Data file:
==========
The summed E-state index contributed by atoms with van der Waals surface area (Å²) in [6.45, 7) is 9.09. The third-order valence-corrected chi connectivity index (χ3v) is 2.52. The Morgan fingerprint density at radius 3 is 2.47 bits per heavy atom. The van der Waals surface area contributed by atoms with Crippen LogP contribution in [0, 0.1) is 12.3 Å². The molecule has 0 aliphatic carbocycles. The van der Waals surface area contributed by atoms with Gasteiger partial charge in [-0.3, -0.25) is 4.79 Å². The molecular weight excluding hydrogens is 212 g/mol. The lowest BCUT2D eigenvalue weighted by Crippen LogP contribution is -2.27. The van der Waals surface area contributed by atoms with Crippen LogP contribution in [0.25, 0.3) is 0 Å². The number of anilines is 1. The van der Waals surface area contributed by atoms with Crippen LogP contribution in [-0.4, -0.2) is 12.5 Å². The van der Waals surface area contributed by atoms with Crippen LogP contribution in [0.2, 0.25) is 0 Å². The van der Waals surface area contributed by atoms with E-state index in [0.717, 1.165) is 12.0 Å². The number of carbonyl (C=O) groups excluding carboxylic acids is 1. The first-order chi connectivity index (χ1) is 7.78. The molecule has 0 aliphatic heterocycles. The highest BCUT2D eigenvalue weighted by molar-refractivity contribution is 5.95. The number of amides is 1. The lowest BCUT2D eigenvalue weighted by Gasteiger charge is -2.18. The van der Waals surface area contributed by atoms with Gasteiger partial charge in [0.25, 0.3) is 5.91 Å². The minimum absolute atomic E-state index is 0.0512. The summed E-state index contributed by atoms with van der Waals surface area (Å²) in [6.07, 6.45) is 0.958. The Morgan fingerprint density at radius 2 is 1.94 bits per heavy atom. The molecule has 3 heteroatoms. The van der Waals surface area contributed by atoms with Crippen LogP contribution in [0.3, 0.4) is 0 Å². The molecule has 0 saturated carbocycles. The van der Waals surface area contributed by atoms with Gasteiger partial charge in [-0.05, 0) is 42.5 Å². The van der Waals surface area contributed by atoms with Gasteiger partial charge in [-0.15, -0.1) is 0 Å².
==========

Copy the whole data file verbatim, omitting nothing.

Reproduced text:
The summed E-state index contributed by atoms with van der Waals surface area (Å²) in [6.45, 7) is 9.09. The third-order valence-corrected chi connectivity index (χ3v) is 2.52. The Morgan fingerprint density at radius 3 is 2.47 bits per heavy atom. The van der Waals surface area contributed by atoms with Crippen LogP contribution in [0, 0.1) is 12.3 Å². The molecule has 0 aliphatic carbocycles. The van der Waals surface area contributed by atoms with Gasteiger partial charge in [-0.3, -0.25) is 4.79 Å². The molecular weight excluding hydrogens is 212 g/mol. The lowest BCUT2D eigenvalue weighted by Crippen LogP contribution is -2.27. The van der Waals surface area contributed by atoms with Crippen LogP contribution in [0.25, 0.3) is 0 Å². The number of anilines is 1. The van der Waals surface area contributed by atoms with Crippen LogP contribution in [-0.4, -0.2) is 12.5 Å². The van der Waals surface area contributed by atoms with Crippen LogP contribution in [0.2, 0.25) is 0 Å². The van der Waals surface area contributed by atoms with E-state index in [0.717, 1.165) is 12.0 Å². The number of carbonyl (C=O) groups excluding carboxylic acids is 1. The first-order chi connectivity index (χ1) is 7.78. The molecule has 0 aliphatic heterocycles. The highest BCUT2D eigenvalue weighted by molar-refractivity contribution is 5.95. The number of amides is 1. The lowest BCUT2D eigenvalue weighted by Gasteiger charge is -2.18. The van der Waals surface area contributed by atoms with Gasteiger partial charge in [0.25, 0.3) is 5.91 Å². The minimum absolute atomic E-state index is 0.0512. The summed E-state index contributed by atoms with van der Waals surface area (Å²) in [6.07, 6.45) is 0.958. The Morgan fingerprint density at radius 2 is 1.94 bits per heavy atom. The molecule has 3 heteroatoms. The van der Waals surface area contributed by atoms with Crippen LogP contribution in [0.3, 0.4) is 0 Å². The molecule has 0 saturated carbocycles. The van der Waals surface area contributed by atoms with Gasteiger partial charge in [-0.05, 0) is 42.5 Å². The van der Waals surface area contributed by atoms with Gasteiger partial charge in [-0.15, -0.1) is 0 Å².